Ealing Councillors agree £150m funds to buy housing stock

Image above: New housing units similar to those built in Acton not enough to meet demand

Rising interests rates have exacerbated the homeless crisis in Ealing

Ealing Council’s Cabinet has unanimously approved a £150 million initiative aimed at addressing escalating homelessness within the borough. The worrying surge in homelessness rates is placing an increasing burden on the Council’s resources as more people, including families, seek help with housing.

Rising interest rates have prompted landlords to either sell their properties or hike rental prices, exacerbating the homelessness crisis. At a recent Cabinet meeting, Councillor Shital Manro emphasised the urgent need for decisive action, warning that the burgeoning numbers threatened to strain the Council’s budget beyond what they could sustain. Explaining the situation facing the Council he said:

“The cost of homelessness is massive, for instance, using hotel rooms costs us £4,000 a month plus, that’s £50,000 a year and we are currently using 169.”

The Council’s use of 389 bed and breakfasts as temporary housing incurs monthly expenses of £1,300 per unit, with potential overspending projected to reach £5 million without intervention.

The Council is proposing to buy £150m worth of housing stock. Presenting the acquisition plan to his colleagues, Cllr Manro said that any purchase made by the Council would have to be ‘financially sound’ with revenue from rent covering the costs over time.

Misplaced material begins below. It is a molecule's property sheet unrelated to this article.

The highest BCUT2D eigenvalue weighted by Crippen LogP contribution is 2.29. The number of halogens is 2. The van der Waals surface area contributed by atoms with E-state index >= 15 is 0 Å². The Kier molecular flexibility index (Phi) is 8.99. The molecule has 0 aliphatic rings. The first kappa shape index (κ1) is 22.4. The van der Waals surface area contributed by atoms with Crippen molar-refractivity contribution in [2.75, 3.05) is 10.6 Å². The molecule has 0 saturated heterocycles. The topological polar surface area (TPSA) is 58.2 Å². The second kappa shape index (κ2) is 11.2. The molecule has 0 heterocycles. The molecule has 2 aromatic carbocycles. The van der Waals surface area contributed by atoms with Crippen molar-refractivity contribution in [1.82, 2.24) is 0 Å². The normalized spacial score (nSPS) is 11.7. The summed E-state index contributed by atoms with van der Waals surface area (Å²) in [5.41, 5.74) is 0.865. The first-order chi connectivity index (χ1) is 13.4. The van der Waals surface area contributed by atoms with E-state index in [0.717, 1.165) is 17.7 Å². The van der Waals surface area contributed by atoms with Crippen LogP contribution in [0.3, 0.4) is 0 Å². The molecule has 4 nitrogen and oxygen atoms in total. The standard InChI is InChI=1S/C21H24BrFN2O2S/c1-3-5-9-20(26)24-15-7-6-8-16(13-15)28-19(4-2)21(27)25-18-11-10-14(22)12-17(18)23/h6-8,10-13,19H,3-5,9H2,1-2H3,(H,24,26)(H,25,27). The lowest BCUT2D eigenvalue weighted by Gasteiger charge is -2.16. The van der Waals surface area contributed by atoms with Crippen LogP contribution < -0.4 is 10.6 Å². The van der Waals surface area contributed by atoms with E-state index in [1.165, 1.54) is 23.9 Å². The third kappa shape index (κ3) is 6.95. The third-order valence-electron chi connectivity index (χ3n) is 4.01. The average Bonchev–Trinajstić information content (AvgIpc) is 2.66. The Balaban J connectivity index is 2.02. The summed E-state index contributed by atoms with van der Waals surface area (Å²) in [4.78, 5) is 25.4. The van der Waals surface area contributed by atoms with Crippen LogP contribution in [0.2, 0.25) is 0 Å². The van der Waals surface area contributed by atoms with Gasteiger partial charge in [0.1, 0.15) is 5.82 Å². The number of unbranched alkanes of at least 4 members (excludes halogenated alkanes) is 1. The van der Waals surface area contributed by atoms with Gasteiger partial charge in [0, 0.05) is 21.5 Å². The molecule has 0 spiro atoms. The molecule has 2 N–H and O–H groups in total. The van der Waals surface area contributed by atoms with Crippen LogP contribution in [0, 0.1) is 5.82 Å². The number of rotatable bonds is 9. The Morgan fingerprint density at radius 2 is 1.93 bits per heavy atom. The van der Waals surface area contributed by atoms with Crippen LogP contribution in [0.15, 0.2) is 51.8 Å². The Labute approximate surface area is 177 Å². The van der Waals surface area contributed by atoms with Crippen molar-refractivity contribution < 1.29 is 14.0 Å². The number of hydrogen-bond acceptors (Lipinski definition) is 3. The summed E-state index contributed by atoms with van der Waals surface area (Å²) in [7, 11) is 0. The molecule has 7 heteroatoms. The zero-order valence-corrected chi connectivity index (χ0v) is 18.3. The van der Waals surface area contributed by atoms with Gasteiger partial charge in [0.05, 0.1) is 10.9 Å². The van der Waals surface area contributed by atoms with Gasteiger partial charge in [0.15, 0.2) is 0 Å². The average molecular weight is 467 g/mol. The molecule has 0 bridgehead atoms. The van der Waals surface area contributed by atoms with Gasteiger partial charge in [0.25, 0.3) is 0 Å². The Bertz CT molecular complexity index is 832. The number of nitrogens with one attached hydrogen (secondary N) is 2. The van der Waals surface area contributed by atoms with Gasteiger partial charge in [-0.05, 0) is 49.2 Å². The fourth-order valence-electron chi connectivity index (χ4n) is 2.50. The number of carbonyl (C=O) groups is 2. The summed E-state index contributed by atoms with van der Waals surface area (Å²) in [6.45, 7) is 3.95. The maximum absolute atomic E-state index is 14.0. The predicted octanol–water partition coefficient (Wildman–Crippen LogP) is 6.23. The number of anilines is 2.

The proposed initiative aims to bolster the Council’s housing stock, providing struggling people with access to quality accommodation. Cllr Manro said he and his colleague Cllr Bassam Mahfouz receive emails from distressed families who are ‘being moved from one hotel to another every week with their children’.

He added, “This is not the life we want our residents to live and we have to send them all over the country as well.”

As part of the comprehensive plan, the Council will establish a housing resettlement team tasked with helping people to secure alternative housing options. Council Leader Peter Mason praised the plan, pointing out that it made financial sense and citing the council’s £7.5m purchase of Aspect House which provided 31 housing units the council can now use for people struggling with accommodation.

He said that the Council was well placed to buy up property as grants and money from bodies like the Greater London Authority and dips in foreign speculation in the London housing market meant that homes could be acquired at a ‘deep, deep discount’.